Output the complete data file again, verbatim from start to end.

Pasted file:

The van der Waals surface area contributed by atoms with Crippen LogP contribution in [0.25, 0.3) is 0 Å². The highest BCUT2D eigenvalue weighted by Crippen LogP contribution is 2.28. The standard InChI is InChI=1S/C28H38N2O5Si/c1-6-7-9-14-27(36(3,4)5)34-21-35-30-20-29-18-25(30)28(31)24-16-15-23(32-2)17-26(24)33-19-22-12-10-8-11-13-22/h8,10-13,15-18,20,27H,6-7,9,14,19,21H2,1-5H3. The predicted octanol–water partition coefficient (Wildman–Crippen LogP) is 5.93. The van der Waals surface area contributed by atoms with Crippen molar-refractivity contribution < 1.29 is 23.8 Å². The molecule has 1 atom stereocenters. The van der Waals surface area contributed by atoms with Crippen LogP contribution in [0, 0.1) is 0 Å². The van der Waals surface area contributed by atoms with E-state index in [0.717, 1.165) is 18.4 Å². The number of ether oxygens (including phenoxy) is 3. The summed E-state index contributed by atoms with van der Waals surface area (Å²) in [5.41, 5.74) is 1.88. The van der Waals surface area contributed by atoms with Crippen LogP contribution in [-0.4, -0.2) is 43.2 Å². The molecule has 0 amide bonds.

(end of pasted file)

The van der Waals surface area contributed by atoms with Crippen LogP contribution in [0.25, 0.3) is 0 Å². The highest BCUT2D eigenvalue weighted by Crippen LogP contribution is 2.28. The standard InChI is InChI=1S/C28H38N2O5Si/c1-6-7-9-14-27(36(3,4)5)34-21-35-30-20-29-18-25(30)28(31)24-16-15-23(32-2)17-26(24)33-19-22-12-10-8-11-13-22/h8,10-13,15-18,20,27H,6-7,9,14,19,21H2,1-5H3. The predicted octanol–water partition coefficient (Wildman–Crippen LogP) is 5.93. The van der Waals surface area contributed by atoms with Crippen molar-refractivity contribution < 1.29 is 23.8 Å². The molecule has 1 atom stereocenters. The van der Waals surface area contributed by atoms with Crippen LogP contribution in [0, 0.1) is 0 Å². The van der Waals surface area contributed by atoms with E-state index in [0.717, 1.165) is 18.4 Å². The number of ether oxygens (including phenoxy) is 3. The summed E-state index contributed by atoms with van der Waals surface area (Å²) in [5.41, 5.74) is 1.88. The van der Waals surface area contributed by atoms with Crippen LogP contribution in [-0.4, -0.2) is 43.2 Å². The molecule has 0 amide bonds.